If you’ve been around for a while (that’s my not-so-subtle way of suggesting you just might be close to 50 or older), you may recall a childhood story titled The Little Red Hen. This folktale, which many of us read in our Little Golden Books back in the day, featured a red hen who decided to prepare some much-needed food.
She found a grain of wheat and asked several other farmyard animals to help her plant it. But the pig, the cat and the frog all said “no.”
She also requested their assistance when it came time for harvesting, threshing, milling the wheat into flour and baking the flour into bread. Once again, they all declined to help.
Finally, the delicious bread was ready for eating. This time, the pig, cat and frog all eagerly volunteered to join in.
But the little red hen informed them that because they were unwilling to work, they would not share in her feast.
This story did not have a happy ending for the slothful pig, cat and frog, but it did teach a valuable lesson to kids about the benefits of hard work and the consequences of laziness.
I doubt if kids read those types of books in school anymore. I’m guessing that if there were a Common Core version of this story, the government would force the little red hen to divide her bread evenly between all the animals who refused to work.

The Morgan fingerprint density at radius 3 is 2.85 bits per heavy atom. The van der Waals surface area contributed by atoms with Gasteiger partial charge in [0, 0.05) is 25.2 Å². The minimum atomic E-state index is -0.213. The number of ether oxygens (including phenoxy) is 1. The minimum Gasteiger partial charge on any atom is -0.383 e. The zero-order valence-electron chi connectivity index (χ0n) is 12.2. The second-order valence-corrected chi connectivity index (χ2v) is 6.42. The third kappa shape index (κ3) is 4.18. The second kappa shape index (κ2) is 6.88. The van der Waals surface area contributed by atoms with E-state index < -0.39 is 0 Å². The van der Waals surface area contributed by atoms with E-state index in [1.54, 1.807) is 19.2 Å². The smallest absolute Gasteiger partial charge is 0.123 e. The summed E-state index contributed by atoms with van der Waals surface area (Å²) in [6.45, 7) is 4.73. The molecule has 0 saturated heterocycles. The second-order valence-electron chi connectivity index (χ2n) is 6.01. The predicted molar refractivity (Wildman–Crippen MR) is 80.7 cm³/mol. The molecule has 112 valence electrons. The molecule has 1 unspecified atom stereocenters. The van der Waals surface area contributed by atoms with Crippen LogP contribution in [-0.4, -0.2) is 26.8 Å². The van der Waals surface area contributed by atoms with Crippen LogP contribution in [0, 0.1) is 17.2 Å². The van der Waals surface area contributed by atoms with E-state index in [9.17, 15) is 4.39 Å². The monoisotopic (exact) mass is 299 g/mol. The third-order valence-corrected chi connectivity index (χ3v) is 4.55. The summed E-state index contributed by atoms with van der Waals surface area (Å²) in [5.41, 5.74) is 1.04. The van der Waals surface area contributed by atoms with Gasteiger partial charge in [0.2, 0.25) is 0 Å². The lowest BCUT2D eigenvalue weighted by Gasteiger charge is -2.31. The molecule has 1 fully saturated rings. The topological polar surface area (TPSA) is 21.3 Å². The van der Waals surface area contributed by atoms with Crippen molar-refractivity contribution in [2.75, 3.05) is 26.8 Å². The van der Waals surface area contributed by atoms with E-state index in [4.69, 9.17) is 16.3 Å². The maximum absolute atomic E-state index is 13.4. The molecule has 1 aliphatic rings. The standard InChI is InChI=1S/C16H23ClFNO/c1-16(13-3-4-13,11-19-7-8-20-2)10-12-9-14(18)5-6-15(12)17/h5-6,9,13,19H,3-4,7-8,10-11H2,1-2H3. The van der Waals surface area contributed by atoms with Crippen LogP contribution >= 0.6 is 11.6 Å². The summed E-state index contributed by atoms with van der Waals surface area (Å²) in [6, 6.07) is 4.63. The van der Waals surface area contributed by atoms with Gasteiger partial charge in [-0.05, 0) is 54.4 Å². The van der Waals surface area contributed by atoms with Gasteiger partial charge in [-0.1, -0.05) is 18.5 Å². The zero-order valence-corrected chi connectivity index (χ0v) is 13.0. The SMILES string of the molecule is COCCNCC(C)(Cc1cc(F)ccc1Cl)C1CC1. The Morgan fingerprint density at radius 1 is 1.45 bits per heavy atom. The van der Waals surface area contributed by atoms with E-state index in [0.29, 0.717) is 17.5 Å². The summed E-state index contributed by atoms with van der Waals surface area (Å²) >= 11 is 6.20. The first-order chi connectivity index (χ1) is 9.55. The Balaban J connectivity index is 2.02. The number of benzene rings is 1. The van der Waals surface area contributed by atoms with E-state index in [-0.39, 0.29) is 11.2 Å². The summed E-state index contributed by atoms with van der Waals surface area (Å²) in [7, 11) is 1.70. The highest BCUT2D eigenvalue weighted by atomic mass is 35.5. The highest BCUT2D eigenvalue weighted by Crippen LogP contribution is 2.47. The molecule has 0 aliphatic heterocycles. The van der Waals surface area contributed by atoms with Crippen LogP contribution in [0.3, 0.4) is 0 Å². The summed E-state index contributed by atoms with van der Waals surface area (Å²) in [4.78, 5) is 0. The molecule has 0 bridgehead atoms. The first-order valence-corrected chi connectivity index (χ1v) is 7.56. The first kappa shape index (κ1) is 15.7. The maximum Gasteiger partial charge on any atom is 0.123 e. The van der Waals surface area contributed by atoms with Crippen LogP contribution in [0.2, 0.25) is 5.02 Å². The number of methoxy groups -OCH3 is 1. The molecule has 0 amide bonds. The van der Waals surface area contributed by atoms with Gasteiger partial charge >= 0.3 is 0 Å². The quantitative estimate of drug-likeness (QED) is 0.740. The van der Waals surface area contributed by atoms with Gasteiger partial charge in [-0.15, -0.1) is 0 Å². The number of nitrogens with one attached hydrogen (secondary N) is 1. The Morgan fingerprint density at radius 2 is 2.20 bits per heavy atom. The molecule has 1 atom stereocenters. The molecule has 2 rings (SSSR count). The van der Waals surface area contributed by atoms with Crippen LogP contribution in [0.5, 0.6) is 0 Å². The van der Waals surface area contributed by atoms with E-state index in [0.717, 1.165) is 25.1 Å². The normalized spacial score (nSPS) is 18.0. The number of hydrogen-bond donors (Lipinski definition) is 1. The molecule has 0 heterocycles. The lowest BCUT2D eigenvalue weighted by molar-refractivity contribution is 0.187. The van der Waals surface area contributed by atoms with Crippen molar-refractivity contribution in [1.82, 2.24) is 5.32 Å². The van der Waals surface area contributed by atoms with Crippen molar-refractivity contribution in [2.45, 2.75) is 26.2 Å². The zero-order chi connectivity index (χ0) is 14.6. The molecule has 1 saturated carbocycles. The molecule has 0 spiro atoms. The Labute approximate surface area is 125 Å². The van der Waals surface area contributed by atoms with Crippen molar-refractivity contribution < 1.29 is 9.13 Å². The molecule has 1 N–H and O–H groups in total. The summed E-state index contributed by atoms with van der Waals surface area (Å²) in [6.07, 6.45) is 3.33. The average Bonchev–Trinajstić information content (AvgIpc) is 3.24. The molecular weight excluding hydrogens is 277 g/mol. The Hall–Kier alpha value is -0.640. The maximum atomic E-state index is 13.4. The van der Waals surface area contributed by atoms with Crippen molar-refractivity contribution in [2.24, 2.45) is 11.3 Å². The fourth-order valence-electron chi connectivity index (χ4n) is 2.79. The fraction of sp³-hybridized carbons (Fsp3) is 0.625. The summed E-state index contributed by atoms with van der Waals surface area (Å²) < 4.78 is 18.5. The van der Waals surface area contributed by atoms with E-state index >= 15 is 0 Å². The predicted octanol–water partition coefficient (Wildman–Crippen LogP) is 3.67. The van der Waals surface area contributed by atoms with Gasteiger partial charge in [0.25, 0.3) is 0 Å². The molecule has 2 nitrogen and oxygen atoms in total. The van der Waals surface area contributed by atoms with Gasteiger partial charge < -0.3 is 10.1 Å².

And if there were any bread left over, she would be required by law to sell it and use the funds to pay for the other animals’ healthcare insurance.
I know that I’m preaching to the choir here regarding the value of a strong work ethic and the negative results of refusing to work, but I think it’s worth recalling this story when we think about our own preparations for the future.
If a disaster strikes and people who have not prepared know that we have stockpiled food, water and other essential items, we’re going to be hearing from them, either peacefully or violently.
- Prepare for the future.
- Remind family and friends to do the same.
- Be ready to protect what you’ve stored up for the future.
Oh, and while you’re at it, get a copy of The Little Red Hen and read it to your kids or grandkids.
They’ve probably already been taught the government’s version of this story, so it’s time to set the record straight. The Little Red Hen may be an old folktale, but it offers a valuable lesson that should never go out of style.